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The Hanging Gate is currently closed. However, the ‘For Sale’ sign has gone and the website shows encouraging signs regarding a re-opening. Perhaps Jen should email Louis (louis@thehanginggate.co.uk) to discover more.

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Soon after dropping down from The Hanging Gate, our route joins the Gritstone Trail – following well signposted paths until just after a house called Throstles Nest. Here, we turn sharp right into a narrow valley, then ascend to re-join the path around Ridgegate Reservoir for the final few metres of this excellent walk. If you miss the turn, the Gritstone Trail takes you to the Langley road, where you turn right to get back to the Leathers Smithy.

Here’s the route – 12 km with about 400 metres ascent. It took me 2.5 hours, but most folk will savour the delights of this walk in up to 4 hours.

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Great Masterwort (or Mountain Sanicle)(Astrantia major)

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Widespread up to 2000 metres in Alpine regions and elsewhere, this tall plant sports perfectly symmetrical showy flowers with pink centres, greenish tips, and bushy stamens. This specimen was in Austria, near Damuls, in July 2018.

Tuesday, 8 January 2019

Martagon Lily (Lilium martagon)

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Found all over the Alps, this fairly tall plant has distinctive backwards curving wine red petals with dark spots, leaving the stamens well exposed for visiting insects. It’s also known as ‘Turk’s Cap Lily’. The ‘martagon’ name tag derives from the Turkish word for turban.

This specimen was seen in Austria near Hinterbichl on 17 July last year.

Monday, 7 January 2019

TGO Challenge 2019 – A Route

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It’s the time of year that urgent attention to a TGO Challenge route creeps up on me. The deadline for experienced ‘Challengers’, in whose number I’m deemed to be included, is fairly imminent. Today’s advertised bike ride was shunned by the usual participants, and just as I was about to set off on my own on a 40 mile ride in reluctant daylight, it started to rain. So instead of a wet ride I’ve spent a few hours trying to devise my 12th and Sue’s 6th route across Scotland.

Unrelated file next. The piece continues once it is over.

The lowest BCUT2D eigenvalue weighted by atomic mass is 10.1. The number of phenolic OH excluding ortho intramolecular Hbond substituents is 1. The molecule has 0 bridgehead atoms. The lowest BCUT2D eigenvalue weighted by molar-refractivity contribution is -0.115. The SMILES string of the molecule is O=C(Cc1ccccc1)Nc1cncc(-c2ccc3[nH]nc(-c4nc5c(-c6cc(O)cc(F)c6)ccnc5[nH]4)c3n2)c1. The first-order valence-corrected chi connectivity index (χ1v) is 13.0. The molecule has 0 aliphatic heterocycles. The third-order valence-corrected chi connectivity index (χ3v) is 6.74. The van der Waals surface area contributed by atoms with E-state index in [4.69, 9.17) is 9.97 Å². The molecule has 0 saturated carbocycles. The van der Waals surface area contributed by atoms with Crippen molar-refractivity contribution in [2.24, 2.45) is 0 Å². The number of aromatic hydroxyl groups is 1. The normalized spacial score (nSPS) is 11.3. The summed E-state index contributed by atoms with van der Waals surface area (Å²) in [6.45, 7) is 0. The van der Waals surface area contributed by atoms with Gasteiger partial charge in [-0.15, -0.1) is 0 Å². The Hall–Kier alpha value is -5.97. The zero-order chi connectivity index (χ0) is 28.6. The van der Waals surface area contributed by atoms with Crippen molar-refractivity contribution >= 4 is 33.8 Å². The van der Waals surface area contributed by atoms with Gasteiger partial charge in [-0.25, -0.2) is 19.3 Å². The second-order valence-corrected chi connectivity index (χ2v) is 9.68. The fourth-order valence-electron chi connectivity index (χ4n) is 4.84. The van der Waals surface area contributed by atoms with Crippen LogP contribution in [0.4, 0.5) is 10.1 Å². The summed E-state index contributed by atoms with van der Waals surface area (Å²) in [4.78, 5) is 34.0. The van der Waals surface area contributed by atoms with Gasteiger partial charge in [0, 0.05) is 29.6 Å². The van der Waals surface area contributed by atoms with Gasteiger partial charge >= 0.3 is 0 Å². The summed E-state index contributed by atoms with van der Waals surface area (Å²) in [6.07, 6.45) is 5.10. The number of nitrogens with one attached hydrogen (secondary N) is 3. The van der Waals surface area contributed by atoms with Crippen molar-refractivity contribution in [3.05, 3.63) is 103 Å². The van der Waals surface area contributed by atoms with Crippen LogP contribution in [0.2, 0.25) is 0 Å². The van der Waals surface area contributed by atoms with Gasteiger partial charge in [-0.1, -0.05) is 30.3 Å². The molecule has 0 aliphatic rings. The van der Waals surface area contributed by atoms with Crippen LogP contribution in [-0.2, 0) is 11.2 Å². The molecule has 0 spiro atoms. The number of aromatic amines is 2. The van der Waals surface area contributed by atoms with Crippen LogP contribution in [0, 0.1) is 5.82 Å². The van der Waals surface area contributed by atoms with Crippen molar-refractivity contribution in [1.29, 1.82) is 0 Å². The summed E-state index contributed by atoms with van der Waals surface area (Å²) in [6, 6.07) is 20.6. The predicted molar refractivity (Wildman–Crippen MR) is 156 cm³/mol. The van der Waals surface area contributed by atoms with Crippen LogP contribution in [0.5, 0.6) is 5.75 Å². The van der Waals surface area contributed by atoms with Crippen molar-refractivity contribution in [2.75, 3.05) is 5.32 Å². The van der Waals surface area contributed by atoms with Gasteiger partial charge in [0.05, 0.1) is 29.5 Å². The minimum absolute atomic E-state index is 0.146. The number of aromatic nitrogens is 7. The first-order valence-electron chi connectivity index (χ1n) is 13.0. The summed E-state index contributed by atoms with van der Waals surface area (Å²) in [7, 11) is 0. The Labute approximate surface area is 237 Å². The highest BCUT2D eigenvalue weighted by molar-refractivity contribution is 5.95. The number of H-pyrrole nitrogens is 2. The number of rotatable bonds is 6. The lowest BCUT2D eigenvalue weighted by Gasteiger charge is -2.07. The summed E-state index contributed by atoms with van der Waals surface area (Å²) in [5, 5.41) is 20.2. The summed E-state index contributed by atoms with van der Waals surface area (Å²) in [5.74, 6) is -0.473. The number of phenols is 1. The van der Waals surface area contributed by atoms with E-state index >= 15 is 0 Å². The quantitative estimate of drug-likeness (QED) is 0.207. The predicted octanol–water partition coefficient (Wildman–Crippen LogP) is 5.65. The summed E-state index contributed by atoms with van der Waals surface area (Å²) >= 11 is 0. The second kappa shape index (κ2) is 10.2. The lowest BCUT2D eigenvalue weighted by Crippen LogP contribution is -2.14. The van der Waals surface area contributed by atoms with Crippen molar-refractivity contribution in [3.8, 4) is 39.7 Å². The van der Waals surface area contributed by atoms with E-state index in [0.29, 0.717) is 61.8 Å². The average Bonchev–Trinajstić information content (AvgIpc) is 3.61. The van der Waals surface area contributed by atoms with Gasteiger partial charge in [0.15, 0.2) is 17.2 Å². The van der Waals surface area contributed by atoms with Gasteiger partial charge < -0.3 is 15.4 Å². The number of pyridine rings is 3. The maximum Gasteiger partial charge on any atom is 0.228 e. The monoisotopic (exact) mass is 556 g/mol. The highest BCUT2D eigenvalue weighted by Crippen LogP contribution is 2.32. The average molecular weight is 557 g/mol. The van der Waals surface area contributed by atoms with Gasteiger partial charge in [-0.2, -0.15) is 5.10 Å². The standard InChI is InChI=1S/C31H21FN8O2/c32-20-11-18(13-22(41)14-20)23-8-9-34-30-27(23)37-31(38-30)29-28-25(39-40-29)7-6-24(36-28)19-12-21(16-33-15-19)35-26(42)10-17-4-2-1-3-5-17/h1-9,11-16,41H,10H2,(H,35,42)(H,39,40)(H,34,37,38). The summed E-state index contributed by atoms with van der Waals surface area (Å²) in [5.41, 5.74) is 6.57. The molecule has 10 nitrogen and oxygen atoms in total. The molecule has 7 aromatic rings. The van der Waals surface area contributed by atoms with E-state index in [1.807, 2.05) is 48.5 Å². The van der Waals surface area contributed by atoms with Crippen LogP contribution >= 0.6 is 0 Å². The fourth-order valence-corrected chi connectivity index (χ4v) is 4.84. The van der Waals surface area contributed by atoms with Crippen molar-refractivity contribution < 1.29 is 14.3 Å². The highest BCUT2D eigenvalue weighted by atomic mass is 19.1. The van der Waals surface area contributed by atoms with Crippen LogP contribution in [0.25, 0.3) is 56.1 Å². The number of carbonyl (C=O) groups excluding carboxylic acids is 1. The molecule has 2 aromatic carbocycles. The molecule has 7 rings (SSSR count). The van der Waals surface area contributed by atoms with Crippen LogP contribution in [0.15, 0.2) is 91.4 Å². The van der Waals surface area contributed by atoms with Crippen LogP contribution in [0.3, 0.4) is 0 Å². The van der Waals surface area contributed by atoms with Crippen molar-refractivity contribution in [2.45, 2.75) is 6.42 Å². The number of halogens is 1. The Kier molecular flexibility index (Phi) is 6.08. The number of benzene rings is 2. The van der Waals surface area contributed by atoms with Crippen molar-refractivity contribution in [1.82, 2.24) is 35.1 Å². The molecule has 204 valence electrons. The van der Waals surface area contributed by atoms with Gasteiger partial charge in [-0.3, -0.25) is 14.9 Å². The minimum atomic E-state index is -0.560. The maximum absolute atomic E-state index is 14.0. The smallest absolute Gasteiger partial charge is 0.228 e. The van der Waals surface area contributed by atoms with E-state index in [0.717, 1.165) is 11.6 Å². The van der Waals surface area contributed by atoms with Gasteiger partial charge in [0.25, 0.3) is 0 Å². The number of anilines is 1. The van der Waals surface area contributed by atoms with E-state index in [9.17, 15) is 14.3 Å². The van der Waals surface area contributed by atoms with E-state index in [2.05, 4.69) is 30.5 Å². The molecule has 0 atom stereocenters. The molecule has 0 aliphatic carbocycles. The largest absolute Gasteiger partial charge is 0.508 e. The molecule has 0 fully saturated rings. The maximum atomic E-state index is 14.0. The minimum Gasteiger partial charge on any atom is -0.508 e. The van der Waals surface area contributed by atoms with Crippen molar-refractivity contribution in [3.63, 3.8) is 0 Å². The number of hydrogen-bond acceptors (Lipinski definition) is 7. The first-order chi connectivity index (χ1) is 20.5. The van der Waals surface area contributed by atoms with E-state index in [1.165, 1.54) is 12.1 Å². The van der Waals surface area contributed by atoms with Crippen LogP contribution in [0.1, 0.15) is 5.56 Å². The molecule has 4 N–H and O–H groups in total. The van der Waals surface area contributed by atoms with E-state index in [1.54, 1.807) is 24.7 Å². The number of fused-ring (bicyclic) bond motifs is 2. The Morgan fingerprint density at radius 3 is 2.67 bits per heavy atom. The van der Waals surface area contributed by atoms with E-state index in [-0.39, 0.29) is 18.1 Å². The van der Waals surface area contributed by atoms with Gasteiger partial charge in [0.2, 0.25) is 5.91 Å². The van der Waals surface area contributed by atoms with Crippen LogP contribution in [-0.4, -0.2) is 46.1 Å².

Oban to Montrose via Bridge of Orchy, Bridge of Gaur, Aberfeldy, Kirkmichael, Clova and Tarfside seems to fit a bill that’s not too demanding and should be manageable for my old limbs and Sue’s difficult Achilles. It’s about 200 miles, with 11,000 metres of ascent – less than 9,000 if we take our ‘feeling weak’ routes.

It’s intended to be vaguely sociable, and I already know that we will have good company in the form of Markus for most of the first day’s walk.

This is all subject to Sue agreeing to this route rather than a more difficult one from Torridon to Stonehaven.

Sunday, 6 January 2019

A photo in TGO Magazine, and more running

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The Great Outdoors magazine has a monthly back page of themed ‘Readers’ Photos’. The theme for the February 2019 issue was ‘Winter’. I rather ‘tongue in cheek’ ily sent in a couple of images of the Bridgewater Canal in winter. Hardly up to the standard of the image we used for this year’s electronic Christmas cards, but hey!

The magazine eschewed the image of a cyclist on the canal, but it did print the picture taken above, of Sue out for a stroll on 7 January 2010.

I’m not expecting any photographic assignments, but it is nice to be in print.

Back to running. Last week’s Sunday morning trip to the running track at Wythenshawe Park with J and J wasn’t entirely successful as neither child wanted to do the 2 km run, and I finished up going for a jog with Sarah.

However, that trip did stimulate me into getting the Great Run Local Tag ID, which arrived yesterday. So I popped down this morning and jogged around the 5 km course – a different course from the Saturday parkrun course, with fewer people. The picture below was taken just as the runners were about to set off. At the end of the run the Tag ID wristband is tapped against the start/finisher’s mobile phone, at which point this person, who I’d never met before, said “Well done Martin, 24.11". The name and time must come up on his screen.

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Although they didn’t run last week, J and J were sufficiently enthused to go to Burnley this morning with their mum and take part in a junior parkrun 2 km event. Their mum had sorted out bar codes and this time the children joined in the fun. Neither had run as far as 2 km before. Jacob managed it in 12.35, and Jess in 15.00 – both brilliant performances. Here they are before the run.

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I’m a proud granddad – today’s effort more than makes up for their reluctance to run last week. Well done to their mum as well.